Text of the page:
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Witness recalls tragic Spencer incident

On December 12,1970, Roy Spencer, father of Brian Spencer, a hockey player with the Toronto Maple Leafs was shot in front of CKPG Radio/TV. He had forcefully entered the station and held up the eight staff working that night.
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The Dec. 14, 1970, front page of The Citizen reported on the tragic confrontation between Roy Spencer and RCMP after he stormed into the CKPG studios.

On December 12,1970, Roy Spencer, father of Brian Spencer, a hockey player with the Toronto Maple Leafs was shot in front of CKPG Radio/TV. He had forcefully entered the station and held up the eight staff working that night. Carole Fawcett, one of the employees on that night, recalls what happened that night 47 years ago and how it changed her life.

There was a full moon on Dec. 12, 1970 as I drove down to CKPG Radio and Television. My soon-to-be-fianc, Stu Fawcett was the news director and had asked me to help out with the municipal elections, as we both worked at the station. Little did I know that the full moon would live up to its reputation.

I arrived at the station at 7:35 p.m. in preparation for a busy night. I was on the phone when I noticed reporter Tom Haertel talking to a man in the front entrance. The door to the station was locked for the evening and only those who were working were allowed in.

Tom rushed into the foyer, mumbled something to me and then walked quickly down the hall to the newsroom.

Suddenly, the man he had been talking to was in front of me, looking wildly agitated and waving a cocked nine millimeter gun at me. He saw that I was on the phone and lunged toward me, grabbing the phone, hitting me on the face and smashing the phone to the floor.

I remember backing up against the wall, my brain paralyzed by fear. Within seconds, he left me and continued toward the newsroom. I ran for my life to the television studio to warn them. I remember flinging the studio doors open only to find that shock had removed my ability to speak.

Luckily, Haertel raced in the other end of the studio, and said, "there's a man with a gun at the front, call the police." Tom then left out the back door to wait for the police. Fiori D'Andrea, the TV production manager immediately picked up the phone and called the RCMP.

The moment Fiori hung up the phone, the studio door opened as the gunman herded reporters John Rea and Stu McAllister into the studio, with the gun in the back of Stu Fawcett.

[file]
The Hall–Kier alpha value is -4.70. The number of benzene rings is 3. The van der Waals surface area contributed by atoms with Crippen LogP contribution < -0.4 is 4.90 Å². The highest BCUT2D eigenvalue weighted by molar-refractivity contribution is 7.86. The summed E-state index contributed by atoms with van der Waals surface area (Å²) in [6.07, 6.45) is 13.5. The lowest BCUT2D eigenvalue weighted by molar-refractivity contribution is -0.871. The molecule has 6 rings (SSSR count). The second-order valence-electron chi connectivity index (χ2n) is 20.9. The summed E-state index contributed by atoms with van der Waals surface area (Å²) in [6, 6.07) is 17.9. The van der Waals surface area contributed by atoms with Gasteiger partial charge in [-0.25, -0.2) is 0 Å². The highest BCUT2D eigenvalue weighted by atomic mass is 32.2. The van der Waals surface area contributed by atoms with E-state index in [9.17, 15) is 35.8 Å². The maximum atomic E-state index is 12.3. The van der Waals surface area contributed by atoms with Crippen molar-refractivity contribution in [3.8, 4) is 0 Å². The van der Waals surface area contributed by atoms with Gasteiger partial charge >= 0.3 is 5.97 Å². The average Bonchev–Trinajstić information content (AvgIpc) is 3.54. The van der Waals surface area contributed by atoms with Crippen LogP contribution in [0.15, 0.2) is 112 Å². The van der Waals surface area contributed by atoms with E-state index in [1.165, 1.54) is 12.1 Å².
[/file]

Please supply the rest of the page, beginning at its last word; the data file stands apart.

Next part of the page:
Fawcett said, "It seems we have a problem here, this gentleman would like the television turned off."

The man with the gun was Roy Spencer, the father of Brian Spencer, the hockey player who played with the Toronto Maple Leafs. Roy was in a near rage that we were not broadcasting his son's hockey game that night. He had driven from Ft. St. James with guns, ammunition and plans to destroy the CBC.

As a CBC affiliate, we were not scheduled to broadcast the game. He lined us up in the TV studio and told Don Prentice, the program manager, that he wanted the television turned off.

Continuing to point his gun at us, he said, "I am very disturbed about the CBC and I don't want to kill anybody. But I have killed before. I killed many times in the commandos. Turn off the television!"

Glen Snow, the studio operator, turned off all but the in-studio monitors. This angered Spencer who spoke of "a revolution against the CBC" and again demanded that the TV be turned off. So the in-studio monitors were turned off.

Soon after that, Spencer left the station the same way he came in, telling Prentice that he would hold him personally responsible. When Spencer left the studio, we ran outside into the snowy December night and as we did, there were sounds of gunfire.

When Spencer went out the front door, he was met by three RCMP officers telling him to stop. He turned around, commando style, firing at them. One RCMP officer was hit in the foot and another officer's holster was hit by a bullet.

When it was over, I was escorted in the front door past Spencer, who was lying in a pool of his own blood on the sidewalk. I was numb with the horror and shock of it all.

In the 1970s, we were not offered any counselling or help with trauma. I quit soon after that, feeling traumatized by being in the same environment.

The whole episode took less than six minutes from beginning to end. I was introduced to the meaning of fear that night. I had never experienced such a terrifying and nerve-shattering encounter that defines life and death with such impact. I was 22 years old and the feelings of fear stayed with me for decades.

Now, as a professional counsellor, I recognize that I was traumatized. I dealt with it while taking a course on trauma as part of my educational credits as a counsellor. Ironically, the person I was partnered with in the course was a retired RCMP officer. I was able to release the emotional charge from my limbic system (the place in our brain where we store emotions) and move forward in my life.

As psychologist Bessel Van der Kolk once wrote: "Traumatized people chronically feel unsafe inside their bodies: The past is alive in the form of gnawing interior discomfort. They learn to hide from their selves."

It is likely that Spencer also suffered from PTSD, given he was a commando in the Second World War. Sadly, his demons came back and manifested themselves on the night of Dec. 12, 1970.

- Carole Fawcett is a counsellor, writer and editor in Vernon.